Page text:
Editorial: The Villanovan Calls for Continued Action After the Walk Out


On Wednesday, March 14th, Villanova students, faculty and administrators acted in solidarity with thousands of students across the nation by participating in the National School Walkout against gun violence. The seventeen-minute walkout grieved the seventeen students killed in the Marjory Stoneman Douglas School shooting but also called for continued efforts to alter the political agenda surrounding gun laws. 

The walkout on our campus was an extraordinary event that created a space for political empowerment. However, as with all mobilization efforts, we cannot walk away from the protest believing our job is complete. It is more salient now that we continue to stand together and exercise our political voices to advocate for safer schools. 

Historically, the political response to mass shootings has been to roll back regulations rather than strengthen them. For example, the federal ban on purchasing assault weapons expired in 2003 and has not been renewed. Also, conceal carry laws have been expanded as well as the castle doctrine, which makes it legally harder to place gun death responsibility on individuals. Therefore, we must remain diligent to prevent continued political efforts to roll back regulations after mass shootings.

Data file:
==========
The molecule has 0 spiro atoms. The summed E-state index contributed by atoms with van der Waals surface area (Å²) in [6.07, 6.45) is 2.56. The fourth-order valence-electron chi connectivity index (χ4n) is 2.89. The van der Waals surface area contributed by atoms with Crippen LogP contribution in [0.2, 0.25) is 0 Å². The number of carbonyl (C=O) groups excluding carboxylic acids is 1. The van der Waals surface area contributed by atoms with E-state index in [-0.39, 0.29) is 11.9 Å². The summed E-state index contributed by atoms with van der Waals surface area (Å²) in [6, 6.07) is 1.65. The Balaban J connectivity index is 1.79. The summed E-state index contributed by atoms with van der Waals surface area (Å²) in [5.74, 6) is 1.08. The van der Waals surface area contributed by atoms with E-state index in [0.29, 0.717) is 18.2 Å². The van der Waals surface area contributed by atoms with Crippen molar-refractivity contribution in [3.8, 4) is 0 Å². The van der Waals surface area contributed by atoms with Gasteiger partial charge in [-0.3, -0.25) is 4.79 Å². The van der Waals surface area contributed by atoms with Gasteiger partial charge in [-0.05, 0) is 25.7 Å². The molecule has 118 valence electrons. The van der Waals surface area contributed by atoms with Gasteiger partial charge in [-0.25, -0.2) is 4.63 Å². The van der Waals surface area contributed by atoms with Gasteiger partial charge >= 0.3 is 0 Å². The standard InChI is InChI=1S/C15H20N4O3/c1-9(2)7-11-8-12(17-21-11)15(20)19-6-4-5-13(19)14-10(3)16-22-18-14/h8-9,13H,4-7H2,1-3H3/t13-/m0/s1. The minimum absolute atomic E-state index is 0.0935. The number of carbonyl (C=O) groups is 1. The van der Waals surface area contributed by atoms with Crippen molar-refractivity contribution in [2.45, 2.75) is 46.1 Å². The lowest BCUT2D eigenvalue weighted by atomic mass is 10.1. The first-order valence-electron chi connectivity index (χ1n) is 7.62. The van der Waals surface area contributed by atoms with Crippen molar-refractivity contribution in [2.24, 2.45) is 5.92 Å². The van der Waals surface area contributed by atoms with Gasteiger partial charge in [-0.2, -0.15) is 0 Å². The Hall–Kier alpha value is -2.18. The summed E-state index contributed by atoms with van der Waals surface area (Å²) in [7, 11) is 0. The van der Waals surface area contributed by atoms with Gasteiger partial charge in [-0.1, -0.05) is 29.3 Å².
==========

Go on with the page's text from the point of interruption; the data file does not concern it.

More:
In order to continue the momentum surrounding gun regulation after the most recent school shootings in Florida and in Maryland, we must channel our grief and anger into sustained political efforts. For example, participating in organized events, staying informed and contacting your representatives are both easy and effective ways to influence political discourse about gun regulation. However, significant political change can only be achieved through voting. 

The Pennsylvania special election was held on March 13th, the day before the national school walkout. The election resulted in a democratic win and demonstrated a significant leftward shift from the 2016 Presidential election. Based on this result, the current composition of congress can be significantly impacted by voters. We simply have to actually use our civic rights and vote.